Theresa May will return to Westminster facing fresh pressure over her position as top Tories warn she must resign or face further attempts to oust her.
The influential 1922 committee of Tory MPs is reportedly meeting tomorrow to discuss tearing up the party rulebook in a move that could force the Prime Minister out, despite her winning a vote of no confidence last December by 200 votes to 117.
Sir Graham Brady, who chairs the committee, is also set to tell May that she does not have the support of 70 per cent of her MPs, according to the Sunday Times.
Over the weekend more than 70 local Tory associations called for May to resign over her handling of the Brexit negotiations.
Before the Easter recess the Prime Minister was forced to seek a further extension to Article 50 – the mechanism that allows the UK to leave the EU – until 31 October after MPs voted down her withdrawal agreement for the third time.
Dinah Glover, who organised the petition calling for May to resign, told ITV yesterday: “She does need to go now and we need to reset the negotiations.”
Under current party rules, MPs cannot table another no confidence motion in the Prime Minister until December this year. However, the National Conservative Convention, which represents 800 of the party's highest-ranking officers, will now call an extraordinary general meeting to discuss May's premiership.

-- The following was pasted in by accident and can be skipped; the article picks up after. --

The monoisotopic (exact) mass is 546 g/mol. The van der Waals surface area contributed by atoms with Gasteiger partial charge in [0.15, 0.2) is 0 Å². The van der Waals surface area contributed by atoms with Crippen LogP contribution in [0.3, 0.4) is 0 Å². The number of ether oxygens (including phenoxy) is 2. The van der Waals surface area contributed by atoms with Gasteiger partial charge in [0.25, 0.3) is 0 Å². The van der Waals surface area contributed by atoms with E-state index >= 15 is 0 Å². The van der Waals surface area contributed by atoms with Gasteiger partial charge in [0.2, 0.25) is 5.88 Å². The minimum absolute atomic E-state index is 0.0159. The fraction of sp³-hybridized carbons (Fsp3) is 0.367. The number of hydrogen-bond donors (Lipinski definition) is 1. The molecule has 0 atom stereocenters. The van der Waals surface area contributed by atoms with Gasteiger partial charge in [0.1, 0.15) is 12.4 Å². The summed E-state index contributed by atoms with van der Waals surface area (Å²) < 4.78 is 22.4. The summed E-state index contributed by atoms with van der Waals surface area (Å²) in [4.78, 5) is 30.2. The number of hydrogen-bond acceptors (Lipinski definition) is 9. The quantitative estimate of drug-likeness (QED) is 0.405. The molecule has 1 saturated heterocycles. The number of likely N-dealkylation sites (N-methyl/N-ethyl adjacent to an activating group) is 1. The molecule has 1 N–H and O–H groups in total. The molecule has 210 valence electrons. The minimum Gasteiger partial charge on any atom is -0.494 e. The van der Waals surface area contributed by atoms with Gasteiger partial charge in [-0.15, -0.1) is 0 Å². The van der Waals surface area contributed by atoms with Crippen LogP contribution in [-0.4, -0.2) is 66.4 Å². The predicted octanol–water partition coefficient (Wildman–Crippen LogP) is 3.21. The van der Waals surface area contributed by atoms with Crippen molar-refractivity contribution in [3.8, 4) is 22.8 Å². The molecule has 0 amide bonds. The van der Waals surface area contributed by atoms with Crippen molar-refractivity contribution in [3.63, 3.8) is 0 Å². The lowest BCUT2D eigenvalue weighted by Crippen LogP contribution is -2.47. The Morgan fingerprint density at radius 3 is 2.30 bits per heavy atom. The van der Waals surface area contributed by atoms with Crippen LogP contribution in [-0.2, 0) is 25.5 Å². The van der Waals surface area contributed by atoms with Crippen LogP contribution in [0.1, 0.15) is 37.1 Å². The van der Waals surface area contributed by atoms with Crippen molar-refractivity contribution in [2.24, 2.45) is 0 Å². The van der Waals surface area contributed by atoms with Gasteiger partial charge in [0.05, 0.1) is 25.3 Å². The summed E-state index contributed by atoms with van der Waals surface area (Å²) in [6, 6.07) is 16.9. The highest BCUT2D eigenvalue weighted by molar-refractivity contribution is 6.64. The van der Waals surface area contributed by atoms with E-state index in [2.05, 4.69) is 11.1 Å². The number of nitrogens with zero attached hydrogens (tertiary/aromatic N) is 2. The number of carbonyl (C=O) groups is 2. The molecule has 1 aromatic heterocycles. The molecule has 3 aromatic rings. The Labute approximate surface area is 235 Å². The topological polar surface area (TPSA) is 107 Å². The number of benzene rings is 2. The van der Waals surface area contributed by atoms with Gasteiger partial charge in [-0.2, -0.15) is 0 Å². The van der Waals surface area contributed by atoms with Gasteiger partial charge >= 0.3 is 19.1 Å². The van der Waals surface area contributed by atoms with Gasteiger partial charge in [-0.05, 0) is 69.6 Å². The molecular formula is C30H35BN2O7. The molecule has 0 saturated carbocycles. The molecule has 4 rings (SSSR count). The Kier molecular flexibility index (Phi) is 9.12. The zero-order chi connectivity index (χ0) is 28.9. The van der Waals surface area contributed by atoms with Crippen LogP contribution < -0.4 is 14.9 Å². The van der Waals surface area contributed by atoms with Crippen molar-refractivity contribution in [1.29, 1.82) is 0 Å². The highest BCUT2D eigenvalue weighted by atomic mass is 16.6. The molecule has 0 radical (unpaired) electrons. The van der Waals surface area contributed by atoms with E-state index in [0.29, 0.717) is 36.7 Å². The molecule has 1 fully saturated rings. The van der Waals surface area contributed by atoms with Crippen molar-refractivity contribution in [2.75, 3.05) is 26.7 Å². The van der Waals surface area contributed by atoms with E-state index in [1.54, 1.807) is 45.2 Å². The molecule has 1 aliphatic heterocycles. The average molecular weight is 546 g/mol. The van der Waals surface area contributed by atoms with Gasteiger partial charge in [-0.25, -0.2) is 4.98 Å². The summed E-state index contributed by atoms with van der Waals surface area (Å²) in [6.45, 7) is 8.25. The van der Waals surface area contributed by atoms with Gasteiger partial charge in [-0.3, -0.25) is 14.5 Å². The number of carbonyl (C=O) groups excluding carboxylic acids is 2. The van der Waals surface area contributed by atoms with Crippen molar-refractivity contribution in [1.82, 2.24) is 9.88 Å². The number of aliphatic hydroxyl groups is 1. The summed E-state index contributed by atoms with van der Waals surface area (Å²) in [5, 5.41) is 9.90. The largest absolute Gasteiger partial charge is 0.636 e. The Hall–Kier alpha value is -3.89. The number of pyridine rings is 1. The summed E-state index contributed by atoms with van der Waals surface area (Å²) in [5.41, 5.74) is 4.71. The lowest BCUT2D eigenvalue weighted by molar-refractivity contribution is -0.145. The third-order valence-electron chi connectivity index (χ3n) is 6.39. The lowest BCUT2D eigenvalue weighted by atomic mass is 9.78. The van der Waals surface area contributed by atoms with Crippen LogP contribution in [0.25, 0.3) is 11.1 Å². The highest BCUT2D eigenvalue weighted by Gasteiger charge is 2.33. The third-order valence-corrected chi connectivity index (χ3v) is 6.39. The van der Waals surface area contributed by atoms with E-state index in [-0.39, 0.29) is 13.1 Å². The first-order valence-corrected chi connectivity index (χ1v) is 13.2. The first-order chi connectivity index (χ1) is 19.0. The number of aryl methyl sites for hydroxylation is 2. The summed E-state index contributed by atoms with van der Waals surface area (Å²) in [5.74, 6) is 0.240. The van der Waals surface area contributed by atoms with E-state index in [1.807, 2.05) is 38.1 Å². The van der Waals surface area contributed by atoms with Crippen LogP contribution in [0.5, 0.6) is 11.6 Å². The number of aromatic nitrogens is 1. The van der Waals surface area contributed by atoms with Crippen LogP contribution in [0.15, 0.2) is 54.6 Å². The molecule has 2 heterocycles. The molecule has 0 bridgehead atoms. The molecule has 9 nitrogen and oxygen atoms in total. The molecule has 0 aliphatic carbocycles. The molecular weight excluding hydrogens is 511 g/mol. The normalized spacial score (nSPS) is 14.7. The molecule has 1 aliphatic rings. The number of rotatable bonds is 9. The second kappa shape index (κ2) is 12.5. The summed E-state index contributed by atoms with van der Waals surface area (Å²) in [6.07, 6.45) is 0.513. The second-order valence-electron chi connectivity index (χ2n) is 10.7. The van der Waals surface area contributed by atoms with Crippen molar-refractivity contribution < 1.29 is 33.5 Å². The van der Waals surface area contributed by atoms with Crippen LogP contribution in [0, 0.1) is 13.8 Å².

The petition reads: "We no longer feel that Mrs May is the right person to continue as prime minister to lead us forward in the [Brexit] negotiations.
"We therefore, with great reluctance, ask that she considers her position and resigns, to allow the Conservative Party to choose another leader, and the country to move forward and negotiate our exit from the EU."
The renewed pressure on May comes after a week in which Nigel Farage’s new Brexit party dominated the polls ahead of next month's contentious European elections.
Last week a YouGov poll put the former Ukip leader’s new party on 27 per cent of the vote, five points ahead of Labour and way ahead of the Tories, who amassed just 15 per cent of the vote.
A different survey of 1,132 Tory members for the Conservative Home website also found that six in 10 would vote for Farage in the European elections on 23 May.